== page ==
When Giving Your Presentation… “Just Talk”


By Luke Murray

When Giving Your Presentation Just TalkAs I wrote about in my earlier posts, ‘The Avoidable Cycle of Self-Doubt’ and ‘Give Your Presentation Backwards’, I used to be confused about what I ‘should’ be doing on wards… presentation-wise. Most of the time, I tried to do what I thought they wanted or leaned towards what the textbook said to do, or I hedged my bets by giving more information instead of less, because I was concerned I’d leave something out. I used to read every lab value and every section of the H&P out loud because…that’s what it says in Bates.

The problem was: my presentations were painfully boring because 90+% of what I was saying didn’t matter. And I was spending so much effort and brainpower collecting and reporting every last bit of information that I didn’t have the time (and my team didn’t have the patience to help me) intelligently organize and share the most important part of the H&P – the Assessment and Plan.

None of the residents presented in the classic med student way. They just talked about their patient in a generally organized way. That’s it.

Now in my second year of residency, I’m doing the same. And it’s making me a better doctor.

For example, I had a patient come into the ED last night, he was tachypnic, had increased work of breathing, and I was working him up appropriately but starting to feel in over my head and stuck in a few places, so I called my attending.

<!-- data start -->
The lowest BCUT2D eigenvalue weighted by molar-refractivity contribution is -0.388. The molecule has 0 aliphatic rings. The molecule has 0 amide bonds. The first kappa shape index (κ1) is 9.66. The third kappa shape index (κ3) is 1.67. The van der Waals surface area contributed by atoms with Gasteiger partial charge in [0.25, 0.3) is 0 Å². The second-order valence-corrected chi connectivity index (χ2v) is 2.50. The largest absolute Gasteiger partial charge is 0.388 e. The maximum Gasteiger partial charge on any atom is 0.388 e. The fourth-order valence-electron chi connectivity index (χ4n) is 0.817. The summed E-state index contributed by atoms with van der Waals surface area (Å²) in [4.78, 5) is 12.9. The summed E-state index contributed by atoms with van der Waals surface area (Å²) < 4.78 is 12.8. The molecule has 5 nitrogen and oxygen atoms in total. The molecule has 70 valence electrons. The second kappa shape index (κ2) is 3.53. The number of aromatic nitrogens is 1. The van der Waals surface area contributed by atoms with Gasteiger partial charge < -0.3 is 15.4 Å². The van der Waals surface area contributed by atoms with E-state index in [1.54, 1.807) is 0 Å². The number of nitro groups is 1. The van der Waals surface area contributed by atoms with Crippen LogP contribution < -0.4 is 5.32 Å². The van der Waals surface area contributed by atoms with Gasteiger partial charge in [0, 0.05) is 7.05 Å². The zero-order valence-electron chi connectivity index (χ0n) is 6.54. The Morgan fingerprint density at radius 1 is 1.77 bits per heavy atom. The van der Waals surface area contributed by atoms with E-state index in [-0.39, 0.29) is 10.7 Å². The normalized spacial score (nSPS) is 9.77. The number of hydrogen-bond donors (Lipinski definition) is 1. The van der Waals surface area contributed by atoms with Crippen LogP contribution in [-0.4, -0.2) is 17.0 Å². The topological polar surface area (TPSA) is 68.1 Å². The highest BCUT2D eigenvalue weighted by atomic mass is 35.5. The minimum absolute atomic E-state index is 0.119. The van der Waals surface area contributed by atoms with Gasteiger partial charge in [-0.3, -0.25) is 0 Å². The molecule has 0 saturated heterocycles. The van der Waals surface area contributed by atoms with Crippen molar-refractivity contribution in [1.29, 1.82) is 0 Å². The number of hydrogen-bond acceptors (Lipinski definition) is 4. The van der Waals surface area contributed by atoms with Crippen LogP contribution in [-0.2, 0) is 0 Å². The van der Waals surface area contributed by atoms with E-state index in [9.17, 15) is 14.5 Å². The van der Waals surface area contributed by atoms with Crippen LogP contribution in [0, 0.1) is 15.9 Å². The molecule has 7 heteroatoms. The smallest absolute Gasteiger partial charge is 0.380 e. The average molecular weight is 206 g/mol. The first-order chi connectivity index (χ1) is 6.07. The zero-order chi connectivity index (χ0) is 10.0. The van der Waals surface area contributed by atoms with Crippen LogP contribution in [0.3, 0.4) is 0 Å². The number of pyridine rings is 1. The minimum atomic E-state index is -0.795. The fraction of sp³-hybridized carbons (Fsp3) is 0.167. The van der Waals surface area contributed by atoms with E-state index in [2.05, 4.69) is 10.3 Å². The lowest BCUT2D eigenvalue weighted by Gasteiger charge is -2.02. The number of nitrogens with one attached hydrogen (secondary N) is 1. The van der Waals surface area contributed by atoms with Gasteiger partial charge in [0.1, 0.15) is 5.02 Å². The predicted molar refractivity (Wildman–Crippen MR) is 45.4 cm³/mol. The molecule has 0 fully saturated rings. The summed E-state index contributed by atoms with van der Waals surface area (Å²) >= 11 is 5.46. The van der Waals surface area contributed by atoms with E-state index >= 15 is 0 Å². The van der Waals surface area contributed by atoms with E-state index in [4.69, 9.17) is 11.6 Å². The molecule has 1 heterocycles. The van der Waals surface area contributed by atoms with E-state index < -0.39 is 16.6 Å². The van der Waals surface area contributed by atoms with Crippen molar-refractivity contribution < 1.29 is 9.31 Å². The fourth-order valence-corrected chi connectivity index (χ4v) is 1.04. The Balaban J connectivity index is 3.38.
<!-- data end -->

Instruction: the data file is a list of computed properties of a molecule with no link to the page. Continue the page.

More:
This was my ‘presentation’: (more…)

Join us for a FREE Webinar: First Aid for the USMLE Step 1 by Dr. Tao Le


Join us for a FREE Webinar on January 20th

Space is limited.

Reserve your Webinar seat now at:

This high-yield talk from Dr. Tao Le, the series editor for First Aid, will cover the basics of the USMLE Step 1 including an overview of the boards, goal setting, high-yield topics in each subject area, study strategies, review
resources, and study schedules.

Stay with us after the webinar for a live, interactive Q & A session.

Title: First Aid for the USMLE Step 1 by Dr. Tao Le

Date: Tuesday, January 20, 2015

Time: 9:00 PM – 10:00 PM EST

After registering, you will receive a confirmation email with information about how to access the Webinar.

System Requirements

PC-based attendees Required: Windows® 7, Vista, XP or 2003 Server

Macintosh®-based attendees Required: Mac OS® X 10.6 or newer

Mobile attendees Required: iPhone®, iPad®, Android™ phone or Android tablet

amsa usmlerx

Mnemonic Monday: Fetal Heart Tracings


By Haley Masterson

Reading your first fetal heart tracing can be intimidating, but you will be a pro at interpreting accelerations, early decelerations, variable decelerations, and late decelerations once you read a few hundred of them. Until then, keep this mnemonic close at hand…


Unbind Your Copy of First Aid


Love your First Aid book, but wish it was easier to use? We asked one of our blog authors, Luke Murray, to do a quick run-through of how to modify your First Aid book by unbinding, then rebinding, his own copy.


(Thanks, Luke!)